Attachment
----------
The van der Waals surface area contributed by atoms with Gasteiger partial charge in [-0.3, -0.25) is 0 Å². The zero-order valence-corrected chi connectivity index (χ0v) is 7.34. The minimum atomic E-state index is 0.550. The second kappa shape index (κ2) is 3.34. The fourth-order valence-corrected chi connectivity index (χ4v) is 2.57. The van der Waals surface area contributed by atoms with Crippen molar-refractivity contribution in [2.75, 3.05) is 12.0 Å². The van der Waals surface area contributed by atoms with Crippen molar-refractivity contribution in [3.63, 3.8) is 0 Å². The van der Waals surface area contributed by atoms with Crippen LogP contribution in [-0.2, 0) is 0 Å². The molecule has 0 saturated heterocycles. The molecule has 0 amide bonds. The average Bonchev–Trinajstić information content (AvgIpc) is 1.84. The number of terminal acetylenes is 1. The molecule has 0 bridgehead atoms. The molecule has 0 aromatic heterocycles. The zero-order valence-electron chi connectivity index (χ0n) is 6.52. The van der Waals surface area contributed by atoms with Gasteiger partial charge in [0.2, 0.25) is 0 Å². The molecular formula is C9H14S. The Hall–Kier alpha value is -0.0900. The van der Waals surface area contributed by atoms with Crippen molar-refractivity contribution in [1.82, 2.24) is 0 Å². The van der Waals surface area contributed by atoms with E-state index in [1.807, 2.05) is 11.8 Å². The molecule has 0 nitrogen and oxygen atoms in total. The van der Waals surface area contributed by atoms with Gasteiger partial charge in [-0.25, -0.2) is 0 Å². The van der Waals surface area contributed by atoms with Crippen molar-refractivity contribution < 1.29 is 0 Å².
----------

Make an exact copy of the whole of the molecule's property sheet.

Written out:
The van der Waals surface area contributed by atoms with Gasteiger partial charge in [-0.3, -0.25) is 0 Å². The zero-order valence-corrected chi connectivity index (χ0v) is 7.34. The minimum atomic E-state index is 0.550. The second kappa shape index (κ2) is 3.34. The fourth-order valence-corrected chi connectivity index (χ4v) is 2.57. The van der Waals surface area contributed by atoms with Crippen molar-refractivity contribution in [2.75, 3.05) is 12.0 Å². The van der Waals surface area contributed by atoms with Crippen molar-refractivity contribution in [3.63, 3.8) is 0 Å². The van der Waals surface area contributed by atoms with Crippen LogP contribution in [-0.2, 0) is 0 Å². The molecule has 0 saturated heterocycles. The molecule has 0 amide bonds. The average Bonchev–Trinajstić information content (AvgIpc) is 1.84. The number of terminal acetylenes is 1. The molecule has 0 bridgehead atoms. The molecule has 0 aromatic heterocycles. The zero-order valence-electron chi connectivity index (χ0n) is 6.52. The van der Waals surface area contributed by atoms with Gasteiger partial charge in [0.2, 0.25) is 0 Å². The molecular formula is C9H14S. The Hall–Kier alpha value is -0.0900. The van der Waals surface area contributed by atoms with Crippen molar-refractivity contribution in [1.82, 2.24) is 0 Å². The van der Waals surface area contributed by atoms with E-state index in [1.807, 2.05) is 11.8 Å². The molecule has 0 nitrogen and oxygen atoms in total. The van der Waals surface area contributed by atoms with Gasteiger partial charge in [-0.25, -0.2) is 0 Å². The van der Waals surface area contributed by atoms with Crippen molar-refractivity contribution < 1.29 is 0 Å².